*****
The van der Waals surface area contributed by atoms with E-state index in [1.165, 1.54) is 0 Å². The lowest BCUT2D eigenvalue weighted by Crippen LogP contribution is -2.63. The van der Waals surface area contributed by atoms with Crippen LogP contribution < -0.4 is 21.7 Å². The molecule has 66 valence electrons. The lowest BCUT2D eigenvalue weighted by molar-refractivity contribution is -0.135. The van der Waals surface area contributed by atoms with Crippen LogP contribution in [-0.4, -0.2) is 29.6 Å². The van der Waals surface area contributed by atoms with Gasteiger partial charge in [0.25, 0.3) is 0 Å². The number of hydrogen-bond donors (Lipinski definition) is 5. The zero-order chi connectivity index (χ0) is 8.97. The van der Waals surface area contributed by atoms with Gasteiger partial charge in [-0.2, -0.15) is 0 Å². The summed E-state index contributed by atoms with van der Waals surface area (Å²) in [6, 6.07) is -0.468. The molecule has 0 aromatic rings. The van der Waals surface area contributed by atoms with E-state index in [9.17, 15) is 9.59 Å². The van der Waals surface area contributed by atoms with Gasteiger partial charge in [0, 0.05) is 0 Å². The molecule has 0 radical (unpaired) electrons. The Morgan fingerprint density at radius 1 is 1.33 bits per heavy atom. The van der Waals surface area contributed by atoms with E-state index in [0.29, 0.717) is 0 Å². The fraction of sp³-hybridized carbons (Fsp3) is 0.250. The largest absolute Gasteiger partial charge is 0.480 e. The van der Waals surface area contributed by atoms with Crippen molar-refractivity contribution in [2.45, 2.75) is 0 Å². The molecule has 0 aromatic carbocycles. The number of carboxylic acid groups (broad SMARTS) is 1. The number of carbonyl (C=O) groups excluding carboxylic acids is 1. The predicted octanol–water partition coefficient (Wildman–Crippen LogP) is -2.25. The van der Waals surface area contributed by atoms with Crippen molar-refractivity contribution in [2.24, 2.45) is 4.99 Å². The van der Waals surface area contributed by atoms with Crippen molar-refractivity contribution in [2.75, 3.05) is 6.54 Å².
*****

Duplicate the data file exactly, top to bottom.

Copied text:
The van der Waals surface area contributed by atoms with E-state index in [1.165, 1.54) is 0 Å². The lowest BCUT2D eigenvalue weighted by Crippen LogP contribution is -2.63. The van der Waals surface area contributed by atoms with Crippen LogP contribution < -0.4 is 21.7 Å². The molecule has 66 valence electrons. The lowest BCUT2D eigenvalue weighted by molar-refractivity contribution is -0.135. The van der Waals surface area contributed by atoms with Crippen LogP contribution in [-0.4, -0.2) is 29.6 Å². The van der Waals surface area contributed by atoms with Gasteiger partial charge in [0.25, 0.3) is 0 Å². The number of hydrogen-bond donors (Lipinski definition) is 5. The zero-order chi connectivity index (χ0) is 8.97. The van der Waals surface area contributed by atoms with Gasteiger partial charge in [-0.2, -0.15) is 0 Å². The summed E-state index contributed by atoms with van der Waals surface area (Å²) in [6, 6.07) is -0.468. The molecule has 0 aromatic rings. The van der Waals surface area contributed by atoms with E-state index in [9.17, 15) is 9.59 Å². The van der Waals surface area contributed by atoms with Gasteiger partial charge in [0, 0.05) is 0 Å². The molecule has 0 radical (unpaired) electrons. The Morgan fingerprint density at radius 1 is 1.33 bits per heavy atom. The van der Waals surface area contributed by atoms with E-state index in [0.29, 0.717) is 0 Å². The fraction of sp³-hybridized carbons (Fsp3) is 0.250. The largest absolute Gasteiger partial charge is 0.480 e. The van der Waals surface area contributed by atoms with Crippen molar-refractivity contribution in [2.45, 2.75) is 0 Å². The molecule has 0 aromatic carbocycles. The number of carboxylic acid groups (broad SMARTS) is 1. The number of carbonyl (C=O) groups excluding carboxylic acids is 1. The predicted octanol–water partition coefficient (Wildman–Crippen LogP) is -2.25. The van der Waals surface area contributed by atoms with Crippen molar-refractivity contribution in [2.24, 2.45) is 4.99 Å². The van der Waals surface area contributed by atoms with Crippen molar-refractivity contribution in [2.75, 3.05) is 6.54 Å².